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HOLY GIRL, THE (LA NINA SANTA) (director/writer: Lucrecia Martel; cinematographer: Felix Monti; editor: Santiago Ricci; music: Andes Gerzenzon; cast: Mercedes Morán (Helena), Carlos Belloso (Dr. Jano), Alejandro Urdapilleta (Freddy), María Alché (Amalia), Julieta Zylberberg (Josefina), Mónica Villa (Mother Josefina), Marta Lubos (Mirta), Alejo Mango (Dr. Cuesta), Arturo Goetz (Dr. Vesalio), Mia Maestro (Inés); Runtime: 104; MPAA Rating: NR; producer: Lita Stantic; HBO Films and Fine Line Features; 2004-Argentina/Italy/Netherlands/Spain-in Spanish with English subtitles)
“Martel’s distinctive and fascinatingly innovative style warrants her being considered as an auteur.”

Reviewed by Dennis Schwartz

Lucrecia Martel’s (“La Ciénaga”) uniquely brilliant moody second feature is again set in the same provincial Argentine town as her first film, mostly at a hotel where a medical conference of ear, nose, and throat specialists is taking place. The spacious but dilapidated old hotel is owned and operated by the divorced Helena (Mercedes Moran) and her brother Freddy (Alejandro Urdapilleta); both are lonely souls seeking comfort from the cold world in their trusting intimate but innocent relationship. They were both raised as children there and Helena, a former swimming champion, finds no fault in raising her teenage daughter Amalia (María Alché) there though others from a distance say a hotel is no home.

Helena finds the ordinary looking bespectacled married Dr. Jano (Carlos Belloso), one of the guests at the conference, appealing but doesn’t realize the middle-aged man already randomly caught the attention of her confused daughter. She is at the age where both sexual and spiritual highs are treated with the same excitement. After her Catholic religious teacher tells the class to look out for a sign from God about her faith and vocation, she’s at a demonstration by the window of a musical store for a strange electronic musical instrument called a theremin, named after the inventor. In the crowd, Jano rubs up against the teen in a sexually molesting gesture, as he also watched how that unique instrument was played through manipulation and not by touch–two surrounding antennas were activated by hand movement. It’s an instrument that is pitch perfect and is the ideal metaphor for the subdued film, that also plays its lyrical tune in such an eerily subtle way that it goes through your skin without seemingly being played.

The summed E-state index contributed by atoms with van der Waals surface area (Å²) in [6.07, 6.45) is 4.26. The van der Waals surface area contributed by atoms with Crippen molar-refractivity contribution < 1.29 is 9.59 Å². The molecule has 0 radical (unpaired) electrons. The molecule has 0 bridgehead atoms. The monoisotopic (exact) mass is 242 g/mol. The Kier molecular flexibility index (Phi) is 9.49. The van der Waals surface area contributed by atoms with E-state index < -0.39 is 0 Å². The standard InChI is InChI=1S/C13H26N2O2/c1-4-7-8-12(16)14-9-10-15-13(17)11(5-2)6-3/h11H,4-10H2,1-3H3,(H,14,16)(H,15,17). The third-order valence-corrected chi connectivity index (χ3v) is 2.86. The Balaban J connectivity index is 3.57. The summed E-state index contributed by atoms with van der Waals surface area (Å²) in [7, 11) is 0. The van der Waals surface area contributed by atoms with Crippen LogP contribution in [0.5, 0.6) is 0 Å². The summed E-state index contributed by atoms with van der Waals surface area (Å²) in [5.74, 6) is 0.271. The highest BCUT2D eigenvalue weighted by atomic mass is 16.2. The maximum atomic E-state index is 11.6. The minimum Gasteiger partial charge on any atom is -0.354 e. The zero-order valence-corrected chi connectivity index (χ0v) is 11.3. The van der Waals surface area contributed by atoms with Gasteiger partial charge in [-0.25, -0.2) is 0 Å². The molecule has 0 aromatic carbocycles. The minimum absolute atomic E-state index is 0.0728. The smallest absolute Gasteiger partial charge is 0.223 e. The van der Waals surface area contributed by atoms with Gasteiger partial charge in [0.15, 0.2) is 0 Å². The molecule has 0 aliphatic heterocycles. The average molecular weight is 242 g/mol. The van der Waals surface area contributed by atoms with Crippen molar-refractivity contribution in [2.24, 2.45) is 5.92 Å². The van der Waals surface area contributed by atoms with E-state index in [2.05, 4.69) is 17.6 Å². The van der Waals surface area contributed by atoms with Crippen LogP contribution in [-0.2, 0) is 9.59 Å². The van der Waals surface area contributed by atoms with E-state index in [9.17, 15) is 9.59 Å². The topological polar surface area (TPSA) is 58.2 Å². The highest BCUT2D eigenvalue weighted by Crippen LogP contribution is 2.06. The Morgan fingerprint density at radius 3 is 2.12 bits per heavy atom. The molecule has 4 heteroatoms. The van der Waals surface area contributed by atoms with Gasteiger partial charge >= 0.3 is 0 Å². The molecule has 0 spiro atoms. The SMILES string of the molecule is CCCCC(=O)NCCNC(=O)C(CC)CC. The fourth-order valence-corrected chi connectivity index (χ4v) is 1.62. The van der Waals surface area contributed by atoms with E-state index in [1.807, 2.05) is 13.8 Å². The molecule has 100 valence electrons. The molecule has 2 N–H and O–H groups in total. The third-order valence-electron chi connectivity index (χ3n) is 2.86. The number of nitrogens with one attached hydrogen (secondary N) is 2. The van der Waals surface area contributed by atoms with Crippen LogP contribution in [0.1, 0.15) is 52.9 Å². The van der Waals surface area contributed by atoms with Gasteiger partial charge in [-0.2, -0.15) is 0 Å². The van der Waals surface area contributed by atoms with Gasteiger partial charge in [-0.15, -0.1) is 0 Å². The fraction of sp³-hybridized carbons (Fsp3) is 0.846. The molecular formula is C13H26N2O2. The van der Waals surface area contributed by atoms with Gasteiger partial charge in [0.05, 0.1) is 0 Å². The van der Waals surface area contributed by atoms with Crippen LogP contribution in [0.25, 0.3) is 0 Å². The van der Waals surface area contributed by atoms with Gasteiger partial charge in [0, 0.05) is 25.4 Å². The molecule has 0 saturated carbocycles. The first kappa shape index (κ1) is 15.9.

Josefina (Julieta Zylberberg), Amalia’s close and more sexually developed friend, wickedly gossips about the Catholic school teacher running off to meet one of the doctors but really has nothing to say. In confidence, Amalia tells Josefina about her molestation and swears her to secrecy. The curious Amalia, the so-called Holy Girl, has been aroused by the sexual contact, but is rebuffed by the embarrassed Jano as she follows him around the hotel and at times runs into him by chance. She is forgiving of him, but is conflicted on how to handle this delicate situation. Apparently pleased that she can arouse a mature man, one whom her mother flirts with, but is also ashamed of her sexual feelings.

The filmmaker lets her narrative develop slowly without explaining relationships, chance encounters, character motives or clearing up plot points. As the film takes us through the dehumanized claustrophobic hotel setting the story becomes connected by the trite doctor conferences, swims in the gloomy looking Olympic-sized pool, the hotel noises, and the idle chatter from the schoolgirls, professional guests and the depressed siblings (Amalia’s uncle has been psychologically wounded that his Chilean wife went back to her country with his kids). It’s a hermetic world that reflects the reality of the real world we are accustomed to, but has a different feel to it than other pics that were also concerned with psychological, religious and sexual things. Martel’s response seems to be humanistic, mystical and personal, without any anti-Catholic agenda or any ironic intentions. It’s the kind of psychological world created where fear and desire don’t need words for us to see it expressed, as the faces of those coming-of-age schoolchildren or middle-aged parents are consumed by looking to find their true identities and what can make them happy, and are too self-absorbed to think of much else.

When Josefina drops a dime on her friend and the conclusion is set to have Helena and Jano involved in enacting a patient-doctor conference about the ringing noises in her ear, with Jano’s wife and child arriving for the last days of the conference, we undoubtedly can expect the worst. But what Martel does is let us imagine the worst and ends the film in a soothingly ambiguous comical manner. The elusive ending is superbly accomplished by a filmmaker who is very sure of her ability and for good reason, as she presents a tense and haunting film that is both innocent and cynical–a film that reaches for heights while seemingly not interested in reaching heights.

The thirtysomething Martel in her short career has already established herself with acclaim from critics and has developed an international reputation. Martel’s distinctive and fascinatingly innovative style warrants her being considered as an auteur–a filmmaker I can’t wait to see what she gives us next.


Dennis Schwartz: “Ozus’ World Movie Reviews”